Cytomegalovirus infection has been shown to have both proinflammatory and profibrotic effects. In rodents, cytomegalovirus upregulates transforming growth factor-β, platelet-derived growth factor (which stimulates smooth muscle proliferation and fibroblast activity), and connective growth factor (Inkinen et al., 2001, Inkinen et al., 2003, Helantera et al., 2006). Clinical studies have demonstrated similar effects in man (Helantera et al., 2005). Cytomegalovirus infection is also known to induce macrophage scavenger receptors and phenotypic changes in vascular smooth muscle cells, which have been shown to contribute to vasculopathy in cardiac allografts (Carlquist et al., 2004).
18.104.22.168. Urinary tract infection (UTI)
Urinary tract infection is a common complication following renal transplantation (Prat et al., 1985, Abbott et al., 2001). Graft pyelonephritis is well recognized to cause graft dysfunction but the longer-term impact is less clear (Pelle et al., 2007). A review of US registry data suggested that late urinary tract infections are not benign but they may be associated with an increased risk of death and graft loss (Abbott et al., 2004).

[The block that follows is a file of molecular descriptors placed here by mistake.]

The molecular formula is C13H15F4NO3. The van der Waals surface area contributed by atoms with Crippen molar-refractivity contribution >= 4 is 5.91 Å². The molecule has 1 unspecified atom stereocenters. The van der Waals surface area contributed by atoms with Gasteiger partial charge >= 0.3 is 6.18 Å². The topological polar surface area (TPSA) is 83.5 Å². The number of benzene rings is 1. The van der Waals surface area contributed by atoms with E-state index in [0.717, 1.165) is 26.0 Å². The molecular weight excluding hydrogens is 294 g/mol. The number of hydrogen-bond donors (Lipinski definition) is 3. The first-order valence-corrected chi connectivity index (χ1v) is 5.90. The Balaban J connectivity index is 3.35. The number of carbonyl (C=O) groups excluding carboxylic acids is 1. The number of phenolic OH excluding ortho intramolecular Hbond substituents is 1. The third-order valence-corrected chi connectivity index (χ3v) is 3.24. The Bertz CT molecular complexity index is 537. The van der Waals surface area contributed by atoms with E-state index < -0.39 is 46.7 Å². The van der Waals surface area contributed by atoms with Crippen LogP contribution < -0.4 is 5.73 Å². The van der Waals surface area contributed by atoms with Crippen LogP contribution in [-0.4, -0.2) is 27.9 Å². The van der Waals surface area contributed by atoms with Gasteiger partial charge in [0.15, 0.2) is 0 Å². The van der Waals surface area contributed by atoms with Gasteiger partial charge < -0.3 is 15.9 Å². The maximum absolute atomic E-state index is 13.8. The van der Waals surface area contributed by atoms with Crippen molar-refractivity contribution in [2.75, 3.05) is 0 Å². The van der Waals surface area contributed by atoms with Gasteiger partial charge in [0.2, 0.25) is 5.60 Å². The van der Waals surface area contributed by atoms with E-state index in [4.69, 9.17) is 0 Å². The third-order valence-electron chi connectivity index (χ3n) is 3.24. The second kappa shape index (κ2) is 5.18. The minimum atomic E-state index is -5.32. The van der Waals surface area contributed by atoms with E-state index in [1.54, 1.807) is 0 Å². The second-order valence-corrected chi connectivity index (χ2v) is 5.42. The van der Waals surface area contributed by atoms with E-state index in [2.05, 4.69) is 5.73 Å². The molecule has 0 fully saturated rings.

7. Management of chronic allograft nephropathy
The multiple pathophysiological causes of injury suggest that no single action will suffice, but instead, it is more likely that several therapies and approaches will be needed to abrogate specific etiological insults. These may include multiple, specific antagonists which are targeted to drivers of fibrogenesis, and well as indirect therapy targeting control of hypertension, hyperlipemia, infections etc.
7.1. Optimal immunosuppression
Prevention of chronic allograft nephropathy is presently one of the main goals in renal transplantation for the improvement of kidney graft survival. Refinements in immunosuppressive protocols, both controlling alloimmune responses and avoiding calcineurin inhibitor nephrotoxicity, are mandatory.
Ideally, optimal immunosuppression to prevent chronic allograft nephropathy should provide low rates of acute rejection, low rates of subclinical rejection and should be based on non-nephrotoxic agents able to preserve renal function.